Harris: No, no, no. They made it up. And I did that for four years until the Depression ate into it. And the mail was horrendous. We gave away, for 10 cents, Pacquin's Hand Cream, a sample. So people could send in, their little dimes, and I would just pack them on to Chicago. I got thousands of letters every day so that I spent most of my time opening envelopes and collecting dimes. And my heart still goes out to the people at the bank for having to count all those dimes before they gave me a cashier's check to send to Chicago. That went on until 1933, when life was pretty grim.

Ritchie: Going back for a minute, just for a minute, to the department store, there you had the opportunity to write your own copy and read it on the—

Harris: Yes. They told me what pieces of merchandise to promote.

Ritchie: And were you promoting for Christmas sales? Gifts?

Harris: Yes. Those kinds of things. And that was fun, I enjoyed that.

Ritchie: Well, you got to combine your talents there, the radio, the speaking voice, and your writing—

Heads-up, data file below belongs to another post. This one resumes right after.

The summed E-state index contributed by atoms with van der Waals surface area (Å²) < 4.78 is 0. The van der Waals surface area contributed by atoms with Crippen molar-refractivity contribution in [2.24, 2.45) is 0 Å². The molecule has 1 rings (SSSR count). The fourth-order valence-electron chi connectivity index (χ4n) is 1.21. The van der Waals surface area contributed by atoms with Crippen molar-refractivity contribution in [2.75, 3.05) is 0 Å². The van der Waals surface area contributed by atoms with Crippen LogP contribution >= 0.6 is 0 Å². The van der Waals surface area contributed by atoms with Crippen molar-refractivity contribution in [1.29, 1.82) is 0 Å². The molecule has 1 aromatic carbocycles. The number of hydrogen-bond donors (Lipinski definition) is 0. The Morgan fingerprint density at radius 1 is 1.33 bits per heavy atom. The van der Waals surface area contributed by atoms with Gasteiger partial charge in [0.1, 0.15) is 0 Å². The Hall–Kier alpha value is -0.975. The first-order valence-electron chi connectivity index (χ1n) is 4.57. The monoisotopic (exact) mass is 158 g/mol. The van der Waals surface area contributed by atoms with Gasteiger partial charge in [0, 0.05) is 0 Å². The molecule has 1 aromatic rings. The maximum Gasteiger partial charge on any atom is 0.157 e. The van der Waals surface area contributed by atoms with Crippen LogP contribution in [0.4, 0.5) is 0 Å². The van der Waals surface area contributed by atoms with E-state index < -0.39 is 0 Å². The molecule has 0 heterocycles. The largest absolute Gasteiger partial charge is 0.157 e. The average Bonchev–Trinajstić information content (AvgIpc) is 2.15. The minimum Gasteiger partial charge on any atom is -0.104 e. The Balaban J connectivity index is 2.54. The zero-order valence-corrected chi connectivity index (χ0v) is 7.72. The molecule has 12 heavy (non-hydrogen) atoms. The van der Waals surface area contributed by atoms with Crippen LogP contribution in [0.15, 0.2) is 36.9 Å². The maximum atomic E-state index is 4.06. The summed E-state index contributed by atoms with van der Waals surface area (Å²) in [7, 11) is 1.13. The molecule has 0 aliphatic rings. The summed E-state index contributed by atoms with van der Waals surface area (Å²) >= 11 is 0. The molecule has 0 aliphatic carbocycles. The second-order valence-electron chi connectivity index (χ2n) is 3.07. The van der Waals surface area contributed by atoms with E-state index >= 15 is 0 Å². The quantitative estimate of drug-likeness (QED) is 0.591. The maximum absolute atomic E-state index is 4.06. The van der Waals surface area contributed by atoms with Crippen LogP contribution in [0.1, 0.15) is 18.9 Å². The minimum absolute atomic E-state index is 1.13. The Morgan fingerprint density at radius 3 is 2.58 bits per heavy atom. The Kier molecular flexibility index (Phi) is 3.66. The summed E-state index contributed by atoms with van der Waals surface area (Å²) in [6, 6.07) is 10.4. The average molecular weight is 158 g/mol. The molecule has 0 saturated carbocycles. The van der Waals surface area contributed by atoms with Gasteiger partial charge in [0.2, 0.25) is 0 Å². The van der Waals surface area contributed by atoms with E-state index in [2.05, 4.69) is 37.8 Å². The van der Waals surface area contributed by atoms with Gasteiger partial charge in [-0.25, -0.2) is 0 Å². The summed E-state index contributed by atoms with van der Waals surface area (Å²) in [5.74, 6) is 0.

Harris: See, I wasn't bright enough to know I had talent. I just knew that it was fun to do.

Ritchie: Did you have a radio in your home?

Harris: Oh, yes.

Ritchie: So you had been listening to radio.

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Harris: Yes.

Ritchie: And you mentioned earlier that the Detroit station claims to be the first radio station.

Harris: First commercial station. We're always fighting with KDKA in Pittsburgh because they say they're the first but we were the first on commercial. So anyway. August 20, 1920, is when WWJ-Detroit went on the air officially.

Ritchie: So you had a radio at home and you were familiar with radio.